Gospel Origins & Christian Beginnings.
In Honor of James M. Robinson

James M. Robinson is characterized in these essays as a pathfinder, a charter of uncharted trajectories, a monopoly buster.

His pioneering work on Q is celebrated in essays by Betz, Kloppenborg, and Koester. His interest in the new quest for Jesus is probed afresh by Mack. His liberation of the Nag Hammadi library and his breaking of the canonical curtain is in evidence everywhere, but especially in essays by Sieber and Meyer on the Gospel of Thomas and Secret Mark. Kloppenborg and Pokorny address questions of ethics and social context, while Parrott, Wire, and Gillespie investigate prophets and prophecy in early Christianity—more themes integral to the scholarship of Professor Robinson.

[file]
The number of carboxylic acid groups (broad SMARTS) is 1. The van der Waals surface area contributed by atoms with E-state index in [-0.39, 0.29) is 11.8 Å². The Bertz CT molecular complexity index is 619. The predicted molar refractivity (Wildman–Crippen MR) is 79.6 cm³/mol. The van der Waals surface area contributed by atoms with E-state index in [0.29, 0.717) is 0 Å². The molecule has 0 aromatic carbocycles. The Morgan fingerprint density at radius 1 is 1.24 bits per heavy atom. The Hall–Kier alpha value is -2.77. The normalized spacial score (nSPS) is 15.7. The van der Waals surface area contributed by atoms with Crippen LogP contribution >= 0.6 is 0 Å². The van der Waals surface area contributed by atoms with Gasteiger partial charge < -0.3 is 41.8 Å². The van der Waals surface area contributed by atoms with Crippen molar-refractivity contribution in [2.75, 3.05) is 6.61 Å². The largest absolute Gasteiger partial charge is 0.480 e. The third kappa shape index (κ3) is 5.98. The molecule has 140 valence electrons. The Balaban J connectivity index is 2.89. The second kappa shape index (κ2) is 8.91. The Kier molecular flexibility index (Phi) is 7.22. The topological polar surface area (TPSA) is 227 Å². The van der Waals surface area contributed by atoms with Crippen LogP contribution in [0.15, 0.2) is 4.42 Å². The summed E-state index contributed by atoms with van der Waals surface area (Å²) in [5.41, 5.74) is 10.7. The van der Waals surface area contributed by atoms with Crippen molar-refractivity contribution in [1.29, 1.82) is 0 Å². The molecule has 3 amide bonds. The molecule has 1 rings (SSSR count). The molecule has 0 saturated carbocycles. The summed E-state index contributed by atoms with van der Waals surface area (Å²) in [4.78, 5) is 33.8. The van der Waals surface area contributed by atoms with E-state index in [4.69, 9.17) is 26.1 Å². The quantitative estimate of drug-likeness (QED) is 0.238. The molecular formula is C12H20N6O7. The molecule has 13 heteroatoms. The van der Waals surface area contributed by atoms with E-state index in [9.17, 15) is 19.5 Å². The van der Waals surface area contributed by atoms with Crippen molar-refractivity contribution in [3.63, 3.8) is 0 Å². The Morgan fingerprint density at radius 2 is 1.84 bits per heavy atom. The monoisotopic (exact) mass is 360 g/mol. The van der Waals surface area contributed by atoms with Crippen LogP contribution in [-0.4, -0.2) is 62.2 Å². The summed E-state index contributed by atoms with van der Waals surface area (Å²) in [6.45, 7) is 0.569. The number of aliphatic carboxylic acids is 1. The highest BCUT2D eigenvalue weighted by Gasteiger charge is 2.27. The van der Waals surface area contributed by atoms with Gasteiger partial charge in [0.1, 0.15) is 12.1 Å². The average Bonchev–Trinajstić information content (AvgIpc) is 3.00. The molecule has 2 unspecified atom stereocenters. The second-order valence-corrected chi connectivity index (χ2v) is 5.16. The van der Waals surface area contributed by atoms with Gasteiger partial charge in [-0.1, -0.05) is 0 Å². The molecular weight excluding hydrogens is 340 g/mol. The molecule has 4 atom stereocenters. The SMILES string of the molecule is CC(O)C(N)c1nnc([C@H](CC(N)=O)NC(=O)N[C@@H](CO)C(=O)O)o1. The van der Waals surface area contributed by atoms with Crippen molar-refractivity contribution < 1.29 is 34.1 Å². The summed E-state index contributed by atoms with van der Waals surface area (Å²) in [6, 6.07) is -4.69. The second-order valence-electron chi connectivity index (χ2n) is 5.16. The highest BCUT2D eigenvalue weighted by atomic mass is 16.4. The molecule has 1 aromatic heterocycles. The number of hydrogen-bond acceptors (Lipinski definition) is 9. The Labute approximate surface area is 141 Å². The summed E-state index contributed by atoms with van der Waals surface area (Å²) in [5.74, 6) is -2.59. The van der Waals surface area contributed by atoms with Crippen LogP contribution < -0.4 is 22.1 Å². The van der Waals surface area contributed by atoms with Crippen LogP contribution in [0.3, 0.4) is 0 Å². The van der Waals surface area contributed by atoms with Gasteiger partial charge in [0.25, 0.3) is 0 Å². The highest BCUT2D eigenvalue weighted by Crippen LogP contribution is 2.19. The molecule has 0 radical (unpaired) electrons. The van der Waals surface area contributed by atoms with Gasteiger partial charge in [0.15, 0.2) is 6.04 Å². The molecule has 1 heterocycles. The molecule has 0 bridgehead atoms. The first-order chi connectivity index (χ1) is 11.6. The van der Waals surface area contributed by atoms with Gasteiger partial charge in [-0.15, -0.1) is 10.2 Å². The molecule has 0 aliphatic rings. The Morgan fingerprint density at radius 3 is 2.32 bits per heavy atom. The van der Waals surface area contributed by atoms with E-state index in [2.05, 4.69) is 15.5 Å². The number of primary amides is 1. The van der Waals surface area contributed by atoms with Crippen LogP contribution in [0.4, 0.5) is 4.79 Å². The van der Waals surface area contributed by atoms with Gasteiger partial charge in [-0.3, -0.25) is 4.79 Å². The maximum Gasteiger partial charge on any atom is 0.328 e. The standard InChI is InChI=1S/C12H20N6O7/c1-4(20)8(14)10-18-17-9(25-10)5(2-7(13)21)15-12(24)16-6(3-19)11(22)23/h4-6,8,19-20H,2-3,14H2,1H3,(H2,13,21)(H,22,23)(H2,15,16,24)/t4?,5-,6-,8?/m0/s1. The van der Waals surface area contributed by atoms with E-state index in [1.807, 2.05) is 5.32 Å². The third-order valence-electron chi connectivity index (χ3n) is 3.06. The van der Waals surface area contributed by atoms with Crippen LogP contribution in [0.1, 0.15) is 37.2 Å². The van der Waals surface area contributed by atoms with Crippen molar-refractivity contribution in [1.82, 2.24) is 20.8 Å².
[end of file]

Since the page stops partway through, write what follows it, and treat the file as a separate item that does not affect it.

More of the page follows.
And finally, Wisse exhibits the importance of foundational work in his essay on the textual reliability of early Christian documents. James Robinson is among the rare few who have contributed substantially to the textual database — the only one we possess — for the study of the primitive Christian movement.